2012/0214020 August 2012 Chou et al.
2013/0161770 June 2013 Meng et al.
2014/0021571 January 2014 Lei et al.
2014/0299950 October 2014 Kim et al.
Foreign Patent Documents
1223431 Jul 1999 CN
2 450 903 May 2012 EP
2 472 521 Jul 2012 EP
2003-017782 Jan 2003 JP
2012-104825 May 2012 JP
2013-15300 Jun 2013 JP
2013-115299 Jun 2013 JP
2013-115301 Jun 2013 JP
200903486 Jan 2009 TW
2011/005484 Jan 2011 WO

Other References

Chinese Office Action issued Dec. 1, 2015 in corresponding Chinese Application No. 201280057911.7. cited by applicant .
Japanese Office Action issued Mar. 1, 2016 in corresponding Japanese Application No. 2011-261853. cited by applicant.

Primary Examiner: Pham; Ly D
Attorney, Agent or Firm: K&L Gates LLP

Claims



The invention claimed is:

1. A storage element comprising: a magnetization fixed layer; a magnetization free layer including a plurality of ferromagnetic layers laminated together with a coupling layer formed between each pair of adjacent ferromagnetic layers; and a nonmagnetic intermediate layer that is a tunnel insulating layer and is formed between the magnetization fixed layer and the magnetization free layer, wherein magnetization directions of the ferromagnetic layers are inclined with respect to a magnetization direction of the magnetization fixed layer.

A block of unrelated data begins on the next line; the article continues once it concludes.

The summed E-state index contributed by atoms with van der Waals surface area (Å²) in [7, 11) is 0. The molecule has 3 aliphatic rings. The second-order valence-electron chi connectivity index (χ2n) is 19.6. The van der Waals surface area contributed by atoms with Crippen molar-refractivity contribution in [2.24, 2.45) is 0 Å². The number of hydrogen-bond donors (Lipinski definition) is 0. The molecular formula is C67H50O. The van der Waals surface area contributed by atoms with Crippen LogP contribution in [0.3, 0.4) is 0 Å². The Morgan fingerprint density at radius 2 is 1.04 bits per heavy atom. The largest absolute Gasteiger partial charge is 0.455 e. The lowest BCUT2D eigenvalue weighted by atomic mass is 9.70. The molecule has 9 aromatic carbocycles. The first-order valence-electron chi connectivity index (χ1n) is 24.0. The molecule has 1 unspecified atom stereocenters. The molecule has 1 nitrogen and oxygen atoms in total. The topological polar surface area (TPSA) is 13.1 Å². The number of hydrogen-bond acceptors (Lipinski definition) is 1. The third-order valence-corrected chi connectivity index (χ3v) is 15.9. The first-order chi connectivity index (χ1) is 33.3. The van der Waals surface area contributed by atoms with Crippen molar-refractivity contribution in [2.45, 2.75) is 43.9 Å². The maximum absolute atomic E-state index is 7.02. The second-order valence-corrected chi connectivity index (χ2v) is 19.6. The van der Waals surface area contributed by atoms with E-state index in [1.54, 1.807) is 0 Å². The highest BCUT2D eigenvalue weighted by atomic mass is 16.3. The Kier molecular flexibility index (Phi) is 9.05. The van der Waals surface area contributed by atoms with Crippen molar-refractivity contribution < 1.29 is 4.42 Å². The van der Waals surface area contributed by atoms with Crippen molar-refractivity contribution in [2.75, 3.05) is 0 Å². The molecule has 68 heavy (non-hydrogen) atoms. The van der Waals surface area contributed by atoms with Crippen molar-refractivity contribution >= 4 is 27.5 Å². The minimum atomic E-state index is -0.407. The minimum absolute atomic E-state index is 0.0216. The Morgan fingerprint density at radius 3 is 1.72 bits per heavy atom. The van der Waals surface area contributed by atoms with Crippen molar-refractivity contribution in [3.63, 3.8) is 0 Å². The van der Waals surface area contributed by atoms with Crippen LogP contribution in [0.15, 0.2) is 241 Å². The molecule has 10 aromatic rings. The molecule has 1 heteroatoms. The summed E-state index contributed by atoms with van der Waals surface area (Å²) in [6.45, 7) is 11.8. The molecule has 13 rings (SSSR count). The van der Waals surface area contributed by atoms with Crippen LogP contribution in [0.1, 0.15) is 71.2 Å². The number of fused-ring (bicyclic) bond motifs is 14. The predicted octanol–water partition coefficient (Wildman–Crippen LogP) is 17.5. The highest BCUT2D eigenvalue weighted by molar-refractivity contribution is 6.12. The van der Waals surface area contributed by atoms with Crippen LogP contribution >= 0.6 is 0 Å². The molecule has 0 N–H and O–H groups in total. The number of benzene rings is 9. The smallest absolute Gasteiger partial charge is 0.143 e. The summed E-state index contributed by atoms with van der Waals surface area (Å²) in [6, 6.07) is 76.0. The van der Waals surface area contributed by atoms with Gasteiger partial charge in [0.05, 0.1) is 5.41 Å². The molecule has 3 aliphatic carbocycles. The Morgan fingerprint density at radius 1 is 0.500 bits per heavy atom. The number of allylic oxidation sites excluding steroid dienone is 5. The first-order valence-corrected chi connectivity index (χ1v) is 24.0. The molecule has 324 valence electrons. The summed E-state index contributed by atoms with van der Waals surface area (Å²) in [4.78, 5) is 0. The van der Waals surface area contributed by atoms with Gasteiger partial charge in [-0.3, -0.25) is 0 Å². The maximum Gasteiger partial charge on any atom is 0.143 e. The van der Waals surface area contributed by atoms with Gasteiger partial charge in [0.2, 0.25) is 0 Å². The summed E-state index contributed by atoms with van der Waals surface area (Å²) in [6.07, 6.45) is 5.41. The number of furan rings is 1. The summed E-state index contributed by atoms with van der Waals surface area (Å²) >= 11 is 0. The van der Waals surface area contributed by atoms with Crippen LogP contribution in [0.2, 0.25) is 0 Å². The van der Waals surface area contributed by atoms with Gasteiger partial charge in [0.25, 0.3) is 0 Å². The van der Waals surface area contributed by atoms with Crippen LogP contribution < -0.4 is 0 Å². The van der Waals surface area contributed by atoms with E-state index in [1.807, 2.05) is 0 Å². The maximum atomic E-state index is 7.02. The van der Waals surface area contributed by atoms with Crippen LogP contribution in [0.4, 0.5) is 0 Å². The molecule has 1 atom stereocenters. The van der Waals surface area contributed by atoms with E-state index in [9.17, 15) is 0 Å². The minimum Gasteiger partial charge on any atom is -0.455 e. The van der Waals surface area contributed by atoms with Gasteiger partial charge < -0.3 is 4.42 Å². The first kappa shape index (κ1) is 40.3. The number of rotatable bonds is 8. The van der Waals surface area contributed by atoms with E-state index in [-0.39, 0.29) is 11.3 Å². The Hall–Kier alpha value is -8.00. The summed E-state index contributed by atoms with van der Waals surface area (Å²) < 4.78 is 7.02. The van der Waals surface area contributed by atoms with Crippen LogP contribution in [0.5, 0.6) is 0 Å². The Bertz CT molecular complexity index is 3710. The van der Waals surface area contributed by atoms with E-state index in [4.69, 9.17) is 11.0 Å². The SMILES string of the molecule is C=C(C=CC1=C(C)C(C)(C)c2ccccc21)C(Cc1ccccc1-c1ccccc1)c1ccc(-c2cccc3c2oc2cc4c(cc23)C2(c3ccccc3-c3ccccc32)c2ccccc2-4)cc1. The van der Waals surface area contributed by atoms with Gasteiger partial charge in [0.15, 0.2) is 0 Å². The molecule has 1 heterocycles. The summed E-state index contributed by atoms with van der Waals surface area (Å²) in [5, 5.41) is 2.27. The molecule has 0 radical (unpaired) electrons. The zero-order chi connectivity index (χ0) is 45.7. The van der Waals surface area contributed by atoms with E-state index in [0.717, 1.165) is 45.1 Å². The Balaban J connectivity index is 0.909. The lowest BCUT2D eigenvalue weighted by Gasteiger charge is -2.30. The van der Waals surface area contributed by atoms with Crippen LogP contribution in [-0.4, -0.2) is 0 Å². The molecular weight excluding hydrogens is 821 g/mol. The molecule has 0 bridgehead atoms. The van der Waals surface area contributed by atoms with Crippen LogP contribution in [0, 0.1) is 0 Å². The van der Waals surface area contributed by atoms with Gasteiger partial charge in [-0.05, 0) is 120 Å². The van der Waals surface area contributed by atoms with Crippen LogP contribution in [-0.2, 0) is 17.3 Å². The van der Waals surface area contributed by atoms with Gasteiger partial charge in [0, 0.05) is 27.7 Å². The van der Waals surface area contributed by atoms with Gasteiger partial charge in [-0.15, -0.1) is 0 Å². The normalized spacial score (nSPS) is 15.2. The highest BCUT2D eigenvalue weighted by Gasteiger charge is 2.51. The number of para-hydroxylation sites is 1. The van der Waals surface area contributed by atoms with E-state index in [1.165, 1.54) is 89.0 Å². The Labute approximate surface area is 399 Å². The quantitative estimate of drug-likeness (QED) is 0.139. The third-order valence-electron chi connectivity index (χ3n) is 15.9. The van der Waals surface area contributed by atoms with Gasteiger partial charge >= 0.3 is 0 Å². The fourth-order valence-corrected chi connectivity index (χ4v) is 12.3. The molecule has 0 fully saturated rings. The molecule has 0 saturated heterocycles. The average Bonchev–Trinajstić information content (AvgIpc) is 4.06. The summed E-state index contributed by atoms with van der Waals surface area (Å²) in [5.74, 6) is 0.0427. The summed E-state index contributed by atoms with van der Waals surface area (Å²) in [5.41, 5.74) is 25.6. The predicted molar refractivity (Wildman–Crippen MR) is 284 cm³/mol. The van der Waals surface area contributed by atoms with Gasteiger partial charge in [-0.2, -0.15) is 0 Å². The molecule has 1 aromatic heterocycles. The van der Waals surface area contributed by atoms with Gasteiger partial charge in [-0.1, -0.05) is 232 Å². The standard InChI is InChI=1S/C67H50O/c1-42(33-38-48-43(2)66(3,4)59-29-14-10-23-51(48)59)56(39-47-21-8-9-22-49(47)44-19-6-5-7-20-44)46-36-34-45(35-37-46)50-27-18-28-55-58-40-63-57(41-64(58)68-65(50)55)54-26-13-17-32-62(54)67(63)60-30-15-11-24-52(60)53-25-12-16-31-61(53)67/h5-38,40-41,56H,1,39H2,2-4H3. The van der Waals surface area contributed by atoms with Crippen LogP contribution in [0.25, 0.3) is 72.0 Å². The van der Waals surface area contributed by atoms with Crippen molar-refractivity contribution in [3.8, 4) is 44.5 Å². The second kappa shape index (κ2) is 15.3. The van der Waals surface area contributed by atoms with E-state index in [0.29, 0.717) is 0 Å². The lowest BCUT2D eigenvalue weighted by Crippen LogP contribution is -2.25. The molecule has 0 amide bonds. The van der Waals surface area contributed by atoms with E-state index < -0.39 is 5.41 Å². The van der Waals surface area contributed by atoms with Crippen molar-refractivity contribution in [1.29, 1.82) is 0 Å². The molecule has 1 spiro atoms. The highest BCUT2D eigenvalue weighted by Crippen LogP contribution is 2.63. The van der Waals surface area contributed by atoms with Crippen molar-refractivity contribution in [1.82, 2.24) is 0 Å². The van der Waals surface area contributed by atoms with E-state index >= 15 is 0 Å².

2. The magnetic storage element according to claim 1, wherein a magnetization direction of the magnetization fixed layer is in a direction perpendicular to a film surface of the magnetization fixed layer.

3. The magnetic storage element according to claim 1, further comprising an underlying layer and an anti-ferromagnetic layer formed between the underlying layer and the magnetization fixed layer.

4. The magnetic storage element according to claim 1, wherein the magnetization free layer includes a first ferromagnetic layer and a second ferromagnetic layer with one of the coupling layers formed therebetween, wherein a perpendicular axis extends in a direction perpendicular to a film surface of the magnetization free layer through the magnetization free layer, wherein an angle between the direction of magnetization of the first ferromagnetic layer and the perpendicular axis is .theta..sub.1, and wherein an angle between the direction of the magnetization of the second ferromagnetic layer and the perpendicular axis is defined as .theta..sub.2.